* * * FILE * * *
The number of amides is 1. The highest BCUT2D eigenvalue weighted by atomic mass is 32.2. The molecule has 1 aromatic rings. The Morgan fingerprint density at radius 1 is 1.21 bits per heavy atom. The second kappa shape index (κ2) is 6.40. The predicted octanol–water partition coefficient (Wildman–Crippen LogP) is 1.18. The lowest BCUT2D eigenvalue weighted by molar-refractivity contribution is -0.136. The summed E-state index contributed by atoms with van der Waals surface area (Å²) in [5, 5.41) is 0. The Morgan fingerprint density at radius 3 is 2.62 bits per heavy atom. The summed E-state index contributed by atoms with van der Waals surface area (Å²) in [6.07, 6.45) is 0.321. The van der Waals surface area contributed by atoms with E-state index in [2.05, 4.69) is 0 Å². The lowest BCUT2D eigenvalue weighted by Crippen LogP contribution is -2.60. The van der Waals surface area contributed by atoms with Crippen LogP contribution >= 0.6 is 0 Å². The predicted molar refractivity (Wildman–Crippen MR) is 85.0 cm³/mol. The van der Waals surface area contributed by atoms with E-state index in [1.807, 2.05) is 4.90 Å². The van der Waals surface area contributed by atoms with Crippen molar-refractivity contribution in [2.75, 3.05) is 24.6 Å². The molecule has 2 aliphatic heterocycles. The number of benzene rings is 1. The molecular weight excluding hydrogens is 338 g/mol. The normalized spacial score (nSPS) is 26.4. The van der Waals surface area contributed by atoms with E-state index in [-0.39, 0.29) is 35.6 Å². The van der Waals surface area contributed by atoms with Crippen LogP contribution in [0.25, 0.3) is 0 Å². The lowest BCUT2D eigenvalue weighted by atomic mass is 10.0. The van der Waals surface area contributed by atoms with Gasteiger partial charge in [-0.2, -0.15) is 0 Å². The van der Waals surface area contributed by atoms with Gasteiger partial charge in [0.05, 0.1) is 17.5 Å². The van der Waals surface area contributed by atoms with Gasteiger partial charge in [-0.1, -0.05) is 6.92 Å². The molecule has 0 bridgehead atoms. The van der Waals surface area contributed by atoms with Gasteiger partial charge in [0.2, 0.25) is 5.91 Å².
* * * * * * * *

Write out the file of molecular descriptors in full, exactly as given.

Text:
The number of amides is 1. The highest BCUT2D eigenvalue weighted by atomic mass is 32.2. The molecule has 1 aromatic rings. The Morgan fingerprint density at radius 1 is 1.21 bits per heavy atom. The second kappa shape index (κ2) is 6.40. The predicted octanol–water partition coefficient (Wildman–Crippen LogP) is 1.18. The lowest BCUT2D eigenvalue weighted by molar-refractivity contribution is -0.136. The summed E-state index contributed by atoms with van der Waals surface area (Å²) in [5, 5.41) is 0. The Morgan fingerprint density at radius 3 is 2.62 bits per heavy atom. The summed E-state index contributed by atoms with van der Waals surface area (Å²) in [6.07, 6.45) is 0.321. The van der Waals surface area contributed by atoms with E-state index in [2.05, 4.69) is 0 Å². The lowest BCUT2D eigenvalue weighted by Crippen LogP contribution is -2.60. The van der Waals surface area contributed by atoms with Crippen LogP contribution >= 0.6 is 0 Å². The predicted molar refractivity (Wildman–Crippen MR) is 85.0 cm³/mol. The van der Waals surface area contributed by atoms with E-state index in [1.807, 2.05) is 4.90 Å². The van der Waals surface area contributed by atoms with Crippen molar-refractivity contribution in [2.75, 3.05) is 24.6 Å². The molecule has 2 aliphatic heterocycles. The number of benzene rings is 1. The molecular weight excluding hydrogens is 338 g/mol. The normalized spacial score (nSPS) is 26.4. The van der Waals surface area contributed by atoms with E-state index in [-0.39, 0.29) is 35.6 Å². The van der Waals surface area contributed by atoms with Crippen LogP contribution in [0.25, 0.3) is 0 Å². The lowest BCUT2D eigenvalue weighted by atomic mass is 10.0. The van der Waals surface area contributed by atoms with Gasteiger partial charge in [-0.2, -0.15) is 0 Å². The van der Waals surface area contributed by atoms with Gasteiger partial charge in [0.05, 0.1) is 17.5 Å². The van der Waals surface area contributed by atoms with Gasteiger partial charge in [-0.1, -0.05) is 6.92 Å². The molecule has 0 bridgehead atoms. The van der Waals surface area contributed by atoms with Gasteiger partial charge in [0.2, 0.25) is 5.91 Å².